Tuesday, February 06, 2007
Day 2 of Ehren Watada's court-martial
The judge trying the first U.S. officer court-martialed for refusing to ship out for Iraq barred several experts in international and constitutional law from testifying about the legality of the war.
First Lt. Ehren Watada, 28, of Honolulu, is charged with missing movement for refusing to ship out with his unit. He also faces charges of conduct unbecoming an officer for accusing the Army of war crimes and denouncing the administration for conducting an "illegal war" founded on "lies."
As his court-martial began, military judge Lt. Col. John Head refused to allow almost all defense witnesses to take the stand. Head previously ruled that Watada's attorney, Eric Seitz, could not debate the legality of the Iraq war in court.
If convicted, Watada could receive four years in prison and a dishonorable discharge. He has requested that his case be heard by a military panel of officers, the equivalent of a jury.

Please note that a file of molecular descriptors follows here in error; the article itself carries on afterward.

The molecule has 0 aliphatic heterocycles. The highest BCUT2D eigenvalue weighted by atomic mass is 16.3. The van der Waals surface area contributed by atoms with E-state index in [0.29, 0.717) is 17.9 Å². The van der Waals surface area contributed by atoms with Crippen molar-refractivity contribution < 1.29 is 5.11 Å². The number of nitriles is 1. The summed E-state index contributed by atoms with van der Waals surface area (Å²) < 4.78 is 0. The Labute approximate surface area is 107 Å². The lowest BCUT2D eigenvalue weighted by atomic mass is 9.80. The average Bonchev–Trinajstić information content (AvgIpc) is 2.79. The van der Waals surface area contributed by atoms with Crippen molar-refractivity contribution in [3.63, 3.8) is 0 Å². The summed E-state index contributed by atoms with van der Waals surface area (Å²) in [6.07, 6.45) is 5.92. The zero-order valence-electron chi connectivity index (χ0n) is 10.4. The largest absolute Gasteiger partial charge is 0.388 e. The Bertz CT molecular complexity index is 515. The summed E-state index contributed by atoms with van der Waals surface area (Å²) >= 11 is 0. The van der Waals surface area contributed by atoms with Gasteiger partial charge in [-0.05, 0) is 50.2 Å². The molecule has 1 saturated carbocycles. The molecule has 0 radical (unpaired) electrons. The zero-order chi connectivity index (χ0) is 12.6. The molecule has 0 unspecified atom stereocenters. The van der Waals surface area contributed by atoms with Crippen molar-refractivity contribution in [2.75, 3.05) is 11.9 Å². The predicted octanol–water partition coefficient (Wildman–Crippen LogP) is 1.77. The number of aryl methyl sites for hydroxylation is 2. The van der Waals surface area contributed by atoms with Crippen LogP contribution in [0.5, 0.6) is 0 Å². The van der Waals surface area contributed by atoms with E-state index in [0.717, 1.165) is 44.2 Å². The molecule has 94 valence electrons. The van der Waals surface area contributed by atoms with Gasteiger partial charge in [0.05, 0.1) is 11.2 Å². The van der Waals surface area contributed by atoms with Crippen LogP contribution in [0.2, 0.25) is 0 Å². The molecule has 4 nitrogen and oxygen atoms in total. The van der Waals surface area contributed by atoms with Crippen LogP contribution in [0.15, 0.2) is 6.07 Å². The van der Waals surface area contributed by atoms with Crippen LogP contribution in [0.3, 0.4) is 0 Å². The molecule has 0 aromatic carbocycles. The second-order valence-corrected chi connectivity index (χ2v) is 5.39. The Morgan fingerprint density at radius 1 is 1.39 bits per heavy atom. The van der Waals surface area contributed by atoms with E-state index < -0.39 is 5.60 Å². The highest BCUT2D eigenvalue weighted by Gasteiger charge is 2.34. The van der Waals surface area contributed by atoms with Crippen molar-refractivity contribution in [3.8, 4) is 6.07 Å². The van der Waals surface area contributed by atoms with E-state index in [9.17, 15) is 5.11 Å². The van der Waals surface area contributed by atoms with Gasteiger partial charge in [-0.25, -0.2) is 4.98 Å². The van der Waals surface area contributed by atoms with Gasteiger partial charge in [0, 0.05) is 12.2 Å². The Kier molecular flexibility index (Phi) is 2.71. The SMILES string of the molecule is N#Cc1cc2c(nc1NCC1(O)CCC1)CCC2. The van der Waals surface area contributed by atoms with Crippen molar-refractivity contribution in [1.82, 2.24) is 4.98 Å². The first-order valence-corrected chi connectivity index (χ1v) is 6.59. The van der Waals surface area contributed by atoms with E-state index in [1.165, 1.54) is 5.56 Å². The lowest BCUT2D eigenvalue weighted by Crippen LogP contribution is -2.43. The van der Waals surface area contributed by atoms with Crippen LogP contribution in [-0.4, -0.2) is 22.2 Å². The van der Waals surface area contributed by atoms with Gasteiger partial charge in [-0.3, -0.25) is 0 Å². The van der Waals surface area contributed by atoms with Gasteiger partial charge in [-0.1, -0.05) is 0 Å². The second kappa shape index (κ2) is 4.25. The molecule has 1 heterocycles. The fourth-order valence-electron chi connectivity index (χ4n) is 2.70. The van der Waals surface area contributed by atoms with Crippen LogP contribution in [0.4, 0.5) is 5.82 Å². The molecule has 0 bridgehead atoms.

The defense and prosecution questioned a pool of 10 officers. Seven were ultimately chosen to sit on the jury.
Joan notes the above, from The Honolulu Advertiser's "Court-martial judge forbids law experts." We're starting with it because note who is refused -- experts. Some of the press, however, is apparently written by the Scooter Libby defense team which is why experts in various fields are summed up as "Bush critics." It was a bit like the nonsense the Scooter defense team tried to pull where no one who didn't love them some Bully Boy could sit on the jury to determine whether or not Scooter lied to investigators. Now the polling repeatedly shows that only a small majority of Americans love them some Bully Boy these days. So it's real interesting to read the press on this and find out that experts in various fields can be reduced to "Bush critics." Possibly, they'll soon begin reducing the majority of Americans to "Bush critics"?